Book Review: Google Web Toolkit

Automagically convert Java to JavaScript. 

Thus begins the seemingly curious proposition of the Google Web Toolkit (GWT). 
Of course, it’s about a lot more than that. 
For one thing, GWT addresses a key gap in the rapid delivery of the Asynchronous JavaScript and XML (AJAX) based applications that are driving eyeballs and mindshare to Google’s Web site.
By the time you’ve read Prabhakar Chaganti’s book on the GWT, you’ll be significantly wiser on at least two fronts. You’ll know that:
  1. There’s a broad-and-deep software engineering ecosystem around the GWT that is fueling progress and delivering highly significant results. 
  2. Chaganti is an excellent guide with the ability to negotiate this ecosystem and drive you towards tangible outcomes.

Using a task-oriented approach, the book proceeds as follows:

  • Chapter 1 rapidly places the GWT in context, and gets you started by downloading, installing and working with the samples provided. Available for Apple Mac OS X, Linux and Microsoft Windows, the GWT only requires the Java SDK as an installation prerequisite. The GWT is made available via the Apache Open Source license; this allows for the development of commercial and Open Source applications. 
  • With the Java SDK, the GWT and the Eclipse IDE, the developer has a well-integrated and powerful platform on which to develop applications. After illustrating the development of the obligatory “Hello World!” application at the outset of Chapter 2, attention shifts rapidly to use of Eclipse. Google’s Web-wired DNA is evident in everything they do, and the GWT is no exception. The GWT leverages the Java SDK and Eclipse to the fullest, while closing the gaps in developing AJAX-based applications in a very organized way. By the end of this Chapter, the reader knows how to develop a simple application with both client and server-side components and execute the same in both hosted (i.e., non-deployed) and Web hosted (i.e., executing within a Web-hosted Tomcat servlet container). Made explicit in this latter deployment is GWT’s ability to support a variety of Web browsers – i.e., Apple Safari, Microsoft Internet Explorer, Mozilla Firefox and Opera.
  • The creation of services is the focus of Chapter 3. To quote from this Chapter, and in the GWT context, service “… refers to the code that the client invokes on the server side in order to access the functionality provided by the server.” The author is quick to point out that this is a separate and distinct notion from that used in the context of Web services. True to its billing, this Chapter works the reader through the creation of a service definition interface (a client/server contract that defines the service’s functionality and establishes rules of usage) and service implementation. Particularly important in this Chapter is the creation of an asynchronous service definition interface, as this facilitates remote calls in the background to the server, and capitalizes on the AJAX support in the GWT. With definition and implementation taken care of, the remainder of the chapter focuses on use (i.e., consumption of the service by a client). Conceptual illustrations compliment screenshots to effectively convey this content.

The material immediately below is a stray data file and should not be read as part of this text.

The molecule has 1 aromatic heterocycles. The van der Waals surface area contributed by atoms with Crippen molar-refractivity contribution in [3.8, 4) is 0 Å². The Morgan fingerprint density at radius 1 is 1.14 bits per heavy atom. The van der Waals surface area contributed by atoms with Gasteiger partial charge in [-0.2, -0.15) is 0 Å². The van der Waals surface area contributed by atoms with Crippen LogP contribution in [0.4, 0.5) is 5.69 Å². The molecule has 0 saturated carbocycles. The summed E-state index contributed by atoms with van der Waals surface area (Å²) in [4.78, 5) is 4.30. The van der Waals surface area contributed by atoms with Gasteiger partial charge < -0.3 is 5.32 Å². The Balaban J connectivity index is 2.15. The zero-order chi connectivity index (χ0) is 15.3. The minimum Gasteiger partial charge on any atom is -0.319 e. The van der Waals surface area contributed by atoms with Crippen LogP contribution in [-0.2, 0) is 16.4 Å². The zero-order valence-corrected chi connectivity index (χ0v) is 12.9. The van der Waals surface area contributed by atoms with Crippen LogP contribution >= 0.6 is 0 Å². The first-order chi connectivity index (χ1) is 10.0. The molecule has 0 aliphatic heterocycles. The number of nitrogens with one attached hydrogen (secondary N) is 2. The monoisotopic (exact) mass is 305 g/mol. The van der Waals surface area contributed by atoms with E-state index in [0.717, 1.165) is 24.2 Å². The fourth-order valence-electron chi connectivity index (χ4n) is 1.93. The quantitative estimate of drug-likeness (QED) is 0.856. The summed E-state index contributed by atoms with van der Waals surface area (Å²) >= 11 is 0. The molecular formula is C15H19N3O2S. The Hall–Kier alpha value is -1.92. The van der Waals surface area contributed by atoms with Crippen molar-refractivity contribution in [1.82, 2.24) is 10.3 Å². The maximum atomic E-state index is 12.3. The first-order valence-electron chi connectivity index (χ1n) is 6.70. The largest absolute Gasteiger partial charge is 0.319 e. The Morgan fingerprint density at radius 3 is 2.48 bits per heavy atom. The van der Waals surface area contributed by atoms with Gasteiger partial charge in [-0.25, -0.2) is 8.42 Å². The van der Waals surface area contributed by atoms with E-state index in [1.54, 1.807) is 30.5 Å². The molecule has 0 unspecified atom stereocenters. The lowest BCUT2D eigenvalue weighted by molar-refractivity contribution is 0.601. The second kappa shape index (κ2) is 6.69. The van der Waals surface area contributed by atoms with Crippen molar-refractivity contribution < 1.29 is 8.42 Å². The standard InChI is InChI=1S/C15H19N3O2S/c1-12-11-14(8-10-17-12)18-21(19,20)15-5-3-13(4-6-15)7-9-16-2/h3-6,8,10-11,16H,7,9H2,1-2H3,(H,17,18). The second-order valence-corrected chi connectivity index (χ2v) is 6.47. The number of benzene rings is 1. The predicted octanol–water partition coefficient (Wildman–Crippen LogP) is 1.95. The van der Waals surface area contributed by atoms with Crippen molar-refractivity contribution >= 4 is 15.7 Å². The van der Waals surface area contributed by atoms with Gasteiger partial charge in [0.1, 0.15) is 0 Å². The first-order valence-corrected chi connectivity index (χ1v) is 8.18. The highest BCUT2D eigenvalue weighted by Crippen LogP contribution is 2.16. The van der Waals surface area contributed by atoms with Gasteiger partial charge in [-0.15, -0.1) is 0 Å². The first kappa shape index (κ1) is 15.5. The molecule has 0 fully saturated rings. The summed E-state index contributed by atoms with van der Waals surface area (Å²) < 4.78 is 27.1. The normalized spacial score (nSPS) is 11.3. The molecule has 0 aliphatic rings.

• Whereas the previous chapter delivered a prime number service, Chapter 4 introduces no less than six services that really showcase the capabilities of this application paradigm. With ample explanation and illustration live searches, password strength checks, auto form fills, sorting tables, dynamically generated lists and Flickr-style editable labels are each considered. Not only does one recognize these as design patterns that are already in everyday use (e.g., Flickr, Google Docs, Maps and Search, etc.), one also realizes their potential for re-use in one’s own projects. 
  • Chapter 5 introduces five interfaces that are more complex than those presented in the previous chapter. These interfaces are pageable tables, editable tree nodes, log spy (the GWT spin on the UNIX tail utility), sticky notes and jigsaw puzzle. To reiterate, one recognizes these as design patterns already in everyday use, and the potential for re-usability.
  • Browser effects are the subject of Chapter 6. Here the author introduces the JavaScript Native Interface (JSNI) as a vehicle that allows JavaScript libraries (e.g., Moo.Fx and Rico) to be accessed directly from Java classes. A wrapper-based approach, independent of JSNI, is also introduced to leverage the Script.aculo.us effects. Although compelling effects can be achieved, cautionary words are included in this Chapter, as the impact may be diminished by browser-level incompatibilities.